Diversity has multiple meanings which get conflated, Steve Sailer notes:
The first type of “diversity” is in settings where sheer talent matters most and the talent comes from all over the world. For example, the richest baseball team, the New York Yankees, has players from all over the world. For example, they just signed the best Japanese pitcher to a $22 million per year contract. Hiring people who don’t speak a common language doesn’t do much for clubhouse morale, but that’s probably overrated versus sheer individual skill in winning baseball games. The glamor of the diversity of the Yankees then sheds itself onto other, quite different uses of the term.
The second use of the terms “diversity” means to hire the less talented and less productive. For example, the Yankees very rarely hire Asian Indians or even Mexicans. And they sure don’t let any women on their team. But nobody notices and nobody cares. But if you mentioned the fact that women and, surprisingly, Mexicans aren’t really good enough to play much for the Yankees, people would get mad at you.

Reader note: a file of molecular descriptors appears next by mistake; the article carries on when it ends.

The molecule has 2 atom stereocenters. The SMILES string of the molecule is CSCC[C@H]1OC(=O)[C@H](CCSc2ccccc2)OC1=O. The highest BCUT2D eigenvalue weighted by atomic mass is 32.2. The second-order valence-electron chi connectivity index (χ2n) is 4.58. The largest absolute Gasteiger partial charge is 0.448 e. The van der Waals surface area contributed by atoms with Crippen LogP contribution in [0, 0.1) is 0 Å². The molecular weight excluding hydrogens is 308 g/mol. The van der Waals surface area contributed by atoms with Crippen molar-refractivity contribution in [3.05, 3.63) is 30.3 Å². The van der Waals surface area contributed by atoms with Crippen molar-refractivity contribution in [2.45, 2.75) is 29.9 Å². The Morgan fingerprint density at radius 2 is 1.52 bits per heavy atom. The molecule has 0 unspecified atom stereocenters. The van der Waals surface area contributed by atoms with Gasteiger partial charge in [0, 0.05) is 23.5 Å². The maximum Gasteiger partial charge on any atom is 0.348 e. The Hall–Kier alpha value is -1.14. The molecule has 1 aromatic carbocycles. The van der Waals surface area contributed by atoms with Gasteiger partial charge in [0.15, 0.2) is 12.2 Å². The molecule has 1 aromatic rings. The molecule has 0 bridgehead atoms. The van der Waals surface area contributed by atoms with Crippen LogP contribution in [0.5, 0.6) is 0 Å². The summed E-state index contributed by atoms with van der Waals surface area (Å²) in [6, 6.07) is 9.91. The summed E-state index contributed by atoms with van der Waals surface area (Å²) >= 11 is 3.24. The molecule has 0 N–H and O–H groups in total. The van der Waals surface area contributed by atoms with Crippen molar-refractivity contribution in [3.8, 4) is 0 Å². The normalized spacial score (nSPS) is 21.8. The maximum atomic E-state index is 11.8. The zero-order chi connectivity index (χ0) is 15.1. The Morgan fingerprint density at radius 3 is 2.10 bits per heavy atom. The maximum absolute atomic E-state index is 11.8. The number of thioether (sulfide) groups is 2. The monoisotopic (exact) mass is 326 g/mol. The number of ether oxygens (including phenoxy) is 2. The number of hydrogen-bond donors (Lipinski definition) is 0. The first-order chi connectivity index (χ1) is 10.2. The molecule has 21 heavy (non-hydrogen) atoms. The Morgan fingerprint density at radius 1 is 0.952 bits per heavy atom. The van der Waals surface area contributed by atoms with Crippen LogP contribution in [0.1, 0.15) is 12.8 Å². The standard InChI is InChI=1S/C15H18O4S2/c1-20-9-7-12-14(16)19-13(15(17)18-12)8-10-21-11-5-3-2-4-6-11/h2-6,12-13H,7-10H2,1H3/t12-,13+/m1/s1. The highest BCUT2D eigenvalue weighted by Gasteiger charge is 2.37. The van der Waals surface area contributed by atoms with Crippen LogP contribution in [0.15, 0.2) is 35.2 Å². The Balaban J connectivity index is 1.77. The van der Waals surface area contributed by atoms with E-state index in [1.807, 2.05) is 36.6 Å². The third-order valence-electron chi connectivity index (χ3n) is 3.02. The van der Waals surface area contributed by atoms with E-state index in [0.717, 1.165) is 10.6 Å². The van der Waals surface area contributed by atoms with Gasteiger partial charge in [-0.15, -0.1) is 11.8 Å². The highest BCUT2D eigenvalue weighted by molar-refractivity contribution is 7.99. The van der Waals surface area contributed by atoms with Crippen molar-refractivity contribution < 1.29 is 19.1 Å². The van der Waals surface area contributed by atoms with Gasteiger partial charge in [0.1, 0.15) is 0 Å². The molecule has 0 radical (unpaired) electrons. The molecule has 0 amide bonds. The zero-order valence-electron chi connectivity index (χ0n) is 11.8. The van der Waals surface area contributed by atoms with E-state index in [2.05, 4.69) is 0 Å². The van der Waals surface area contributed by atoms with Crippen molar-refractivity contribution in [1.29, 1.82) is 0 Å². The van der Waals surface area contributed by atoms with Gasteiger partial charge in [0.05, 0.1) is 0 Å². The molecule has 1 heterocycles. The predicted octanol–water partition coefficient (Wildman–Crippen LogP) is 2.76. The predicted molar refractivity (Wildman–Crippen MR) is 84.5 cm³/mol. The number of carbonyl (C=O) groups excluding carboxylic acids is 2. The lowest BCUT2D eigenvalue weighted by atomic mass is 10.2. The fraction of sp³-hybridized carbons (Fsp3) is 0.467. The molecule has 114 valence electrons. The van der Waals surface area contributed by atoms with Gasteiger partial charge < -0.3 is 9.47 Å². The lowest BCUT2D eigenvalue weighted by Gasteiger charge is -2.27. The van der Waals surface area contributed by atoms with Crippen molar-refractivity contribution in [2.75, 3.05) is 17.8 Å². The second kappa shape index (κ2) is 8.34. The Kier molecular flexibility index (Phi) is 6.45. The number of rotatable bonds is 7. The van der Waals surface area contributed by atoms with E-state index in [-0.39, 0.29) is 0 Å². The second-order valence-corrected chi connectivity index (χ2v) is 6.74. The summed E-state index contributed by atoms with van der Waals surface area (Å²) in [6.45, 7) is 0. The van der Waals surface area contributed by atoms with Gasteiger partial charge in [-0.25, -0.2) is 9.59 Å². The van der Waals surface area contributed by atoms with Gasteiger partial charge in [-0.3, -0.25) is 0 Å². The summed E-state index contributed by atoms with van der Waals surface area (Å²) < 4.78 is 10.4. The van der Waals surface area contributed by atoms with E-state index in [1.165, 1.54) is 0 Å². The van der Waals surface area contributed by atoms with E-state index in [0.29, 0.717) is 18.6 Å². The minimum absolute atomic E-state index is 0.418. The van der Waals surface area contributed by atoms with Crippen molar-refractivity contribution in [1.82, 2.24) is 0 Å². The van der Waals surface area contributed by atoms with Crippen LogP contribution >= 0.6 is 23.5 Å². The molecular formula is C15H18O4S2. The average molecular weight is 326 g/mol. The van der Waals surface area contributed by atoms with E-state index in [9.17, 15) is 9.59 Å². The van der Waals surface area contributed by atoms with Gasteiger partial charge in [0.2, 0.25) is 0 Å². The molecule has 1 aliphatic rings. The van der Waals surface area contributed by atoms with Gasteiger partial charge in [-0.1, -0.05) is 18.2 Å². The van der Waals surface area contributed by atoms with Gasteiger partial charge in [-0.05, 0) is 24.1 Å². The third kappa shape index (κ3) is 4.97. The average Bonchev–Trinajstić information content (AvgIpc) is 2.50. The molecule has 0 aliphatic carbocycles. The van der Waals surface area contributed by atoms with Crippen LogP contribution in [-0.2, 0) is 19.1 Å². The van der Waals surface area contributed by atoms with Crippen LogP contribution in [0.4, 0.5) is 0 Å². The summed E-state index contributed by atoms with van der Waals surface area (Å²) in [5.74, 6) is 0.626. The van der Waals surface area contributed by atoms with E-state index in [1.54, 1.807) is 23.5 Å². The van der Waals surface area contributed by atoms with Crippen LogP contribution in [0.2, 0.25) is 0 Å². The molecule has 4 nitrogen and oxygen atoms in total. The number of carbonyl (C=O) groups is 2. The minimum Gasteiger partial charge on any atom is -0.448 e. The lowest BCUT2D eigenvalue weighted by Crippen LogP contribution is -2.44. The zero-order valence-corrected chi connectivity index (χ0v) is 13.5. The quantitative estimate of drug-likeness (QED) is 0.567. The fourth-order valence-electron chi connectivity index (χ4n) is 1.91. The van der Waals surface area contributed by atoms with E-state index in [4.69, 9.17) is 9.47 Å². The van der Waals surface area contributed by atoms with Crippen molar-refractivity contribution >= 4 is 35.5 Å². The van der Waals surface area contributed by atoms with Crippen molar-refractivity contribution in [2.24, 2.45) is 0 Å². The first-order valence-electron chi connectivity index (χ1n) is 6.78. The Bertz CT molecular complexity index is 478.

The third use is to refer to certain favored groups and to not refer to certain unfavored groups. For example, hiring a white NFL cornerback would, technically, increase diversity at that position, but nobody cares. Whites simply don’t count as diversity, even when they should.
The fourth use is to assume that diversity means that 1+1+1=4. If, say, the Yankees have some players who speak English, some who speak Spanish, and some who speak Japanese, they will play better as a team than if, all else being equal, they all spoke one language. Why? Due to the synergistical magic of diversity. This is the theme of many of the corporate image ads you see during the Olympics and golf tournaments.